The interrupt occurs at HSYNC Pos + HSYNC Width (ie. Reg 2 + (Reg 3 and #0F)) nops. That's normally 42 + 14 = 56. There's a 2 nop delay for the interrupt, so that makes it 58. The actual RST instruction in IM 1 delays it by a further 1 nop, and it is dependent on the instruction which was executing at the time the interrupt occurred.

Thanks, executioner. Is there any info about sensible values to the CRTC-registers. Maybe that sounds naive, but my guess is that a lot of values just don't make sense.
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Re: Frame flyback and interrupts
« Reply #15 on: 11:35, 21 June 11 »
Thanks, executioner. Is there any info about sensible values to the CRTC-registers. Maybe that sounds naive, but my guess is that a lot of values just don't make sense.

If you want your display to work correctly on modulators, then the horizontal timing must be a total of 64us. And there must be a hsync of 6us each line. You also need to have 312 lines per screen total, and a vertical sync of 8 lines.

If you do all that, then the image will be stable.
How you choose to create the image is up to you as long as the timing follows this.
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Re: Frame flyback and interrupts
« Reply #16 on: 11:58, 21 June 11 »
You also need to have 312 lines per screen total, and a vertical sync of 8 lines.

Funny. I dabbled with the values of the R4 and R9 registers in WinAPE. My guess was if the product of both registers ( +1; so 39 * 8 ) is 312 then the screen should be stable, except it isn't for R9 values above 7.
So do I need to write to R7 for the VSync in these cases to stabilize the screen?

Interesting side note: I've been reading some old magazines on these subjects. Most of these infos were available around 88 (interlacing, more colours, ...), and I remembered how I did some interlacing pictures back then. Of course some of that still needed proper reflection to get higher resolution screens and all that. Now the differences between the various CRTCs ... that was completely new to me a year ago. Yeah, I've got a lot to catch up on ...
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Re: Frame flyback and interrupts
« Reply #17 on: 12:19, 21 June 11 »
Funny. I dabbled with the values of the R4 and R9 registers in WinAPE. My guess was if the product of both registers ( +1; so 39 * 8 ) is 312 then the screen should be stable, except it isn't for R9 values above 7.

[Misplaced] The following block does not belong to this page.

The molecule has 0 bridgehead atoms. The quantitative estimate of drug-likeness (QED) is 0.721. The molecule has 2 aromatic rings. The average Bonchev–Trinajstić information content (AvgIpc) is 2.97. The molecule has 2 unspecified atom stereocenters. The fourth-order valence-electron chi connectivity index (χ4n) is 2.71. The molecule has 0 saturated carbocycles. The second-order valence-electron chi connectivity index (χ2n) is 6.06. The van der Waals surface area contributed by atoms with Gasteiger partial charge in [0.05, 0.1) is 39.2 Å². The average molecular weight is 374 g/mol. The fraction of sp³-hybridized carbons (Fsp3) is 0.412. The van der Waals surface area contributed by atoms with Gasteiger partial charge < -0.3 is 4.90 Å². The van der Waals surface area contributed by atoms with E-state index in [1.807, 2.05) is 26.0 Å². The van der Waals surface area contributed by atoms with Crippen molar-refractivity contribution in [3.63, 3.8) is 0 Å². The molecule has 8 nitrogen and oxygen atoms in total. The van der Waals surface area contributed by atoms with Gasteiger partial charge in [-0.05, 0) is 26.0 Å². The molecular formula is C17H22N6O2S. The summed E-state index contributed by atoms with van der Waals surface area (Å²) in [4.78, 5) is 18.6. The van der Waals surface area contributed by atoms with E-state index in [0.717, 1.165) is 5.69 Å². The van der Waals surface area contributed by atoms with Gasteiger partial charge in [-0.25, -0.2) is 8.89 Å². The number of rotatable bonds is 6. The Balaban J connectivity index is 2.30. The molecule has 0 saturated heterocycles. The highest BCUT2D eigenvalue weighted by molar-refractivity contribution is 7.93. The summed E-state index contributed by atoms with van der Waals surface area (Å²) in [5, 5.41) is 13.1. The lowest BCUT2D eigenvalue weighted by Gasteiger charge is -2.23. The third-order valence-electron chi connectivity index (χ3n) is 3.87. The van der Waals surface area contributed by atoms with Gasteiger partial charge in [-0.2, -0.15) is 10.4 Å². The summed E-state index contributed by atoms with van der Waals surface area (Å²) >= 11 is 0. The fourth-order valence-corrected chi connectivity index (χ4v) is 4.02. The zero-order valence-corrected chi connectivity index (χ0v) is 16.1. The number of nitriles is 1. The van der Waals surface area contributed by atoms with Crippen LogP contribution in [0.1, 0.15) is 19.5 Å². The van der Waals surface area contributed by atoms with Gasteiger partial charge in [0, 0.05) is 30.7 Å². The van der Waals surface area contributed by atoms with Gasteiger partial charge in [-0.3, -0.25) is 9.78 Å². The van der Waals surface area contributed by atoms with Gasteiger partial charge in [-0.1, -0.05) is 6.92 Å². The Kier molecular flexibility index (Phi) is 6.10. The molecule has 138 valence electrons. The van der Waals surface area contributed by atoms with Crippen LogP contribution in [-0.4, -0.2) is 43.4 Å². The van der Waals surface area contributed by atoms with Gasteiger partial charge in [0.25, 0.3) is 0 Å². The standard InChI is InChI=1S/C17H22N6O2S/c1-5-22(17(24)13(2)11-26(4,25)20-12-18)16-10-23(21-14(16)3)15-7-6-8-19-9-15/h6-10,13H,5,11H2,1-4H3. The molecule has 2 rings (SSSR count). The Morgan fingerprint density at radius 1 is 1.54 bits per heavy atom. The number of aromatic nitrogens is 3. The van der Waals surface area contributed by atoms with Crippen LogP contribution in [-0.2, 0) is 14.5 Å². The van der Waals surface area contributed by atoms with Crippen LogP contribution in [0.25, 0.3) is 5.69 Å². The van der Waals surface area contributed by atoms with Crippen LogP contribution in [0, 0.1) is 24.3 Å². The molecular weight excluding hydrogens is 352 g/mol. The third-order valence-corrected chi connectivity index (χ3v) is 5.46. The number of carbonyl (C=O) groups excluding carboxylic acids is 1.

So do I need to write to R7 for the VSync in these cases to stabilize the screen?

Interesting side note: I've been reading some old magazines on these subjects. Most of these infos were available around 88 (interlacing, more colours, ...), and I remembered how I did some interlacing pictures back then. Of course some of that still needed proper reflection to get higher resolution screens and all that. Now the differences between the various CRTCs ... that was completely new to me a year ago. Yeah, I've got a lot to catch up on ...
if you are changing r9, then you need to adjust r4 and also r7 to compensate for this.
So if r9 was changed to 15, then r4 needs to be half as much as it was before.
R7 is not half (but it's value will be smaller), but you can adjust it until it is correct how you want.

EDIT: My advice is *ALWAYS* test on a real cpc. Emulators are not 100% accurate.
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Re: Frame flyback and interrupts
« Reply #18 on: 12:31, 21 June 11 »
EDIT: My advice is *ALWAYS* test on a real cpc. Emulators are not 100% accurate.

I do, but I'm lacking a real CPC in some places. And it's a bit easier to debug in an emulator.

Thanks, arnoldemu. Much appreciated!

Now on to some more dabbling. :)
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Re: Frame flyback and interrupts
« Reply #19 on: 04:13, 22 June 11 »
btw, I mentioned something about 1 NOP for RST earlier. It's actually 3 NOPS.

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Re: Frame flyback and interrupts
« Reply #20 on: 13:07, 14 January 13 »
The result for the standard crtc screen is:

These seem really interesting.

Once a forum discussion brings interesting facts or conclusions, everyone wins if those are included in the wiki.
Trying to find a good place in the wiki to put it, the best I could find was in CRTC - CPCWiki

Feel free to review/criticize/correct.
Had a CPC since 1985, currently software dev professional, including embedded systems.

I made in 2013 the first CPC cross-dev environment that auto-installs C compiler and tools: cpc-dev-tool-chain: a portable toolchain for C/ASM development targetting CPC, later forked into CPCTelera.